Tin Boat

5 wt fly rod for salt water

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You can definitely fight a decent fish on a 5. It seems from a lot of what I see down south the light rods are mostly matched up with floating lines, do they have the backbone to lift a sinking line out to start the cast with a decent amount of line out or do you need to retrieve more than with a heavier rod?

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1 hour ago, Drew C. said:

If only all of us could fish like Flip...

You all can. You don't have to be famous to learn how to fish effectively and safely with lighter tackle. People have been doing this for years. (Check out the short clip, "Salar The Leaper," of Lee Wulff fishing for Atlantic Salmon on an Orvis midge rod.)

 

Steve Culton

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23 mins ago, stormy monday said:

You can definitely fight a decent fish on a 5. It seems from a lot of what I see down south the light rods are mostly matched up with floating lines, do they have the backbone to lift a sinking line out to start the cast with a decent amount of line out or do you need to retrieve more than with a heavier rod?

I don't know, since I only ever use a floating line with my 5-weight. I would think with the right rod (all 5-weights are not created equal) and know-how, fishing and casting a sinking line would not be a problem. But since most of my 5-weight action occurs in water that's less than six feet deep (and in some cases far less) I'm not sure why I'd want or need a sinking line.

 

Steve Culton

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I’m typically in under 5 feet of water, so who knows :).  I can pick up way more of a 5 1/2 weight line than I can get a decent back cast with, so with a heavier line, maybe as the back cast would float less?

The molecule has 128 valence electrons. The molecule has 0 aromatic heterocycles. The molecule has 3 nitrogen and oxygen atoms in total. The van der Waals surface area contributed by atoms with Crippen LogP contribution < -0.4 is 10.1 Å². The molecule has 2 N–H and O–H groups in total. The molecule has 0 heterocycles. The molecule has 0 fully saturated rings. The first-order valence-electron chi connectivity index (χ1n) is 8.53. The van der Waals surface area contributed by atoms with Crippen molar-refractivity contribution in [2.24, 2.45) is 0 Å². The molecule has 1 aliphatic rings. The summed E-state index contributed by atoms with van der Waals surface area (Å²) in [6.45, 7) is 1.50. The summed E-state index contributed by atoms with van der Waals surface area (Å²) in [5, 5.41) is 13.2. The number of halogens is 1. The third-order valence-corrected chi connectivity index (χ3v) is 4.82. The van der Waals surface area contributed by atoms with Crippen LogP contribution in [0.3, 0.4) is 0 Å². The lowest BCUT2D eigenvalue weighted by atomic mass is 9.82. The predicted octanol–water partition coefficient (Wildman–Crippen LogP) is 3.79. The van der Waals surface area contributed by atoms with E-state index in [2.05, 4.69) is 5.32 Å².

I can’t say how the lighter weight rods would work in deeper waters. In the marshes and creeks, the shot might be short, so with a bunch of line at my feet, the rod is just a shock/slack absorber and my fingers handle the fight until the reel comes into play.

 

I love watching the videos of the older guys (I’m old, they’re older :) )  just reinforces slow down take it easy.

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4 hours ago, stormy monday said:

You can definitely fight a decent fish on a 5. It seems from a lot of what I see down south the light rods are mostly matched up with floating lines, do they have the backbone to lift a sinking line out to start the cast with a decent amount of line out or do you need to retrieve more than with a heavier rod?

Just retrieve more. 10 wt. rod will not lift a great deal of sunken line out. We tease it out. Vertical lift or sometimes a circle C can work. Longer casting arcs are de rigour,

 

Oly

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IMO - Sage still the standard in salt. Have used from RPLX to Xi3.

Don't be afraid to pick up a cheap RPLX and upline it - loads & shoots like an Exocet !

Good luck to you.

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On July 29, 2021 at 2:06 PM, The Fisherman said:

You all can. You don't have to be famous to learn how to fish effectively and safely with lighter tackle. People have been doing this for years. (Check out the short clip, "Salar The Leaper," of Lee Wulff fishing for Atlantic Salmon on an Orvis midge rod.)

 

Steve Culton

Lee Wulff was a bad ass and in terms of light tackle the whole reel in the pocket and casting the line by hand thing he was always talking about is as light as it gets...It was a different time but i don't think this is a respectful way to fish for Atlantic salmon. A bit like shooting at deer with a .22 except there's a lot more deer than Atlantics out there.